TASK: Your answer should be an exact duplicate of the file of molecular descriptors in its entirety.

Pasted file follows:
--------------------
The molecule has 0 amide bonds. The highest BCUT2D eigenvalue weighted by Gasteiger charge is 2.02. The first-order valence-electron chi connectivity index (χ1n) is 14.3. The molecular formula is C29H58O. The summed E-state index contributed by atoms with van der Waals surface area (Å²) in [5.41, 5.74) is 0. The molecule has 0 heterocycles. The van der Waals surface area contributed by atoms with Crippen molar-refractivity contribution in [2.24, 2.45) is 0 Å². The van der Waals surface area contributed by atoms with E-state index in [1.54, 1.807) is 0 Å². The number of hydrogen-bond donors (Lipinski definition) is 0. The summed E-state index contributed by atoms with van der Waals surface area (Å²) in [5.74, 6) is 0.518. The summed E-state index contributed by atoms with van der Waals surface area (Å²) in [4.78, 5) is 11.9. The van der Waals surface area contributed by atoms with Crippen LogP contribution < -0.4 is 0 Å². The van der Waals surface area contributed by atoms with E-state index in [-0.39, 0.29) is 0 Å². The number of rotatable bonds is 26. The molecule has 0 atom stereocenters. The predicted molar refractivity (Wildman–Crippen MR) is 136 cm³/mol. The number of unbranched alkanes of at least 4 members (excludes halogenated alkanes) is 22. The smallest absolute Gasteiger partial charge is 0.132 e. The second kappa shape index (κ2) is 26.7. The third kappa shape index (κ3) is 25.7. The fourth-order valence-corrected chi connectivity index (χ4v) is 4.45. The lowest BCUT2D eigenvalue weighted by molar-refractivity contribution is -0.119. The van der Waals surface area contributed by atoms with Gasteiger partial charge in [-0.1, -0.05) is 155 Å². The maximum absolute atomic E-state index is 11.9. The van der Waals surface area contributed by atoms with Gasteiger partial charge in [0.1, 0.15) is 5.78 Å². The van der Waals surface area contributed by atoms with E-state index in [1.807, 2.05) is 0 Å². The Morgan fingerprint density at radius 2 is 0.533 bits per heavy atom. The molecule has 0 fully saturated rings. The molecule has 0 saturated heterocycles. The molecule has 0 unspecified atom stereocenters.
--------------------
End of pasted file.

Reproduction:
The molecule has 0 amide bonds. The highest BCUT2D eigenvalue weighted by Gasteiger charge is 2.02. The first-order valence-electron chi connectivity index (χ1n) is 14.3. The molecular formula is C29H58O. The summed E-state index contributed by atoms with van der Waals surface area (Å²) in [5.41, 5.74) is 0. The molecule has 0 heterocycles. The van der Waals surface area contributed by atoms with Crippen molar-refractivity contribution in [2.24, 2.45) is 0 Å². The van der Waals surface area contributed by atoms with E-state index in [1.54, 1.807) is 0 Å². The number of hydrogen-bond donors (Lipinski definition) is 0. The summed E-state index contributed by atoms with van der Waals surface area (Å²) in [5.74, 6) is 0.518. The summed E-state index contributed by atoms with van der Waals surface area (Å²) in [4.78, 5) is 11.9. The van der Waals surface area contributed by atoms with Crippen LogP contribution < -0.4 is 0 Å². The van der Waals surface area contributed by atoms with E-state index in [-0.39, 0.29) is 0 Å². The number of rotatable bonds is 26. The molecule has 0 atom stereocenters. The predicted molar refractivity (Wildman–Crippen MR) is 136 cm³/mol. The number of unbranched alkanes of at least 4 members (excludes halogenated alkanes) is 22. The smallest absolute Gasteiger partial charge is 0.132 e. The second kappa shape index (κ2) is 26.7. The third kappa shape index (κ3) is 25.7. The fourth-order valence-corrected chi connectivity index (χ4v) is 4.45. The lowest BCUT2D eigenvalue weighted by molar-refractivity contribution is -0.119. The van der Waals surface area contributed by atoms with Gasteiger partial charge in [-0.1, -0.05) is 155 Å². The maximum absolute atomic E-state index is 11.9. The van der Waals surface area contributed by atoms with Gasteiger partial charge in [0.1, 0.15) is 5.78 Å². The van der Waals surface area contributed by atoms with E-state index in [1.807, 2.05) is 0 Å². The Morgan fingerprint density at radius 2 is 0.533 bits per heavy atom. The molecule has 0 fully saturated rings. The molecule has 0 saturated heterocycles. The molecule has 0 unspecified atom stereocenters.